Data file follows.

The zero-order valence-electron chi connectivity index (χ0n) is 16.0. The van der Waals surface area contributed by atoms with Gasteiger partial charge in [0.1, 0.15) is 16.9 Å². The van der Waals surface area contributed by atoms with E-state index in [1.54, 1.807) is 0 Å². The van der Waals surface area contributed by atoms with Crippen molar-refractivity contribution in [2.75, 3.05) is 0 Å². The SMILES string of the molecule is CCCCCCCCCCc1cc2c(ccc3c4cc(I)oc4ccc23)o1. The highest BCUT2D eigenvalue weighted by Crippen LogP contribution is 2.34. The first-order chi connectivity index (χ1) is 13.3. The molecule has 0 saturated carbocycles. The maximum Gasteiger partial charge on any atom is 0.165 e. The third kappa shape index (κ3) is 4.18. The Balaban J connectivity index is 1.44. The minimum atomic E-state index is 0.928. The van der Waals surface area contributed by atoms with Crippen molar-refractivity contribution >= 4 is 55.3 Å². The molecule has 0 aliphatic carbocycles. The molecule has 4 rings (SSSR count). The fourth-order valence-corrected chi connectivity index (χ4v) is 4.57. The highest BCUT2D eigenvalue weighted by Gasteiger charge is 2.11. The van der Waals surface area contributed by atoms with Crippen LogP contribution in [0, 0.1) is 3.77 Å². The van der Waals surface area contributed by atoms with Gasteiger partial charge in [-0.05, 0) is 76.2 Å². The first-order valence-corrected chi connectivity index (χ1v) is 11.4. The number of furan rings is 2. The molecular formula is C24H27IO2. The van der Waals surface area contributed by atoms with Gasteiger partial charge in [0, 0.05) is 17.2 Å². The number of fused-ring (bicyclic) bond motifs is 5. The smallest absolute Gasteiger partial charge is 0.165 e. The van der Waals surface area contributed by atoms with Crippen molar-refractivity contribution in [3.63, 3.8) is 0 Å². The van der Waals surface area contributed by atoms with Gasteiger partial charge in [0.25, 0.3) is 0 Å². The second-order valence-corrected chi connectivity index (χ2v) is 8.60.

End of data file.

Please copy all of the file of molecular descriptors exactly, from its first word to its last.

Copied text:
The zero-order valence-electron chi connectivity index (χ0n) is 16.0. The van der Waals surface area contributed by atoms with Gasteiger partial charge in [0.1, 0.15) is 16.9 Å². The van der Waals surface area contributed by atoms with E-state index in [1.54, 1.807) is 0 Å². The van der Waals surface area contributed by atoms with Crippen molar-refractivity contribution in [2.75, 3.05) is 0 Å². The SMILES string of the molecule is CCCCCCCCCCc1cc2c(ccc3c4cc(I)oc4ccc23)o1. The highest BCUT2D eigenvalue weighted by Crippen LogP contribution is 2.34. The first-order chi connectivity index (χ1) is 13.3. The molecule has 0 saturated carbocycles. The maximum Gasteiger partial charge on any atom is 0.165 e. The third kappa shape index (κ3) is 4.18. The Balaban J connectivity index is 1.44. The minimum atomic E-state index is 0.928. The van der Waals surface area contributed by atoms with Crippen molar-refractivity contribution >= 4 is 55.3 Å². The molecule has 0 aliphatic carbocycles. The molecule has 4 rings (SSSR count). The fourth-order valence-corrected chi connectivity index (χ4v) is 4.57. The highest BCUT2D eigenvalue weighted by Gasteiger charge is 2.11. The van der Waals surface area contributed by atoms with Crippen LogP contribution in [0, 0.1) is 3.77 Å². The van der Waals surface area contributed by atoms with Gasteiger partial charge in [-0.05, 0) is 76.2 Å². The first-order valence-corrected chi connectivity index (χ1v) is 11.4. The number of furan rings is 2. The molecular formula is C24H27IO2. The van der Waals surface area contributed by atoms with Gasteiger partial charge in [0, 0.05) is 17.2 Å². The number of fused-ring (bicyclic) bond motifs is 5. The smallest absolute Gasteiger partial charge is 0.165 e. The van der Waals surface area contributed by atoms with Crippen molar-refractivity contribution in [3.63, 3.8) is 0 Å². The van der Waals surface area contributed by atoms with Gasteiger partial charge in [0.25, 0.3) is 0 Å². The second-order valence-corrected chi connectivity index (χ2v) is 8.60.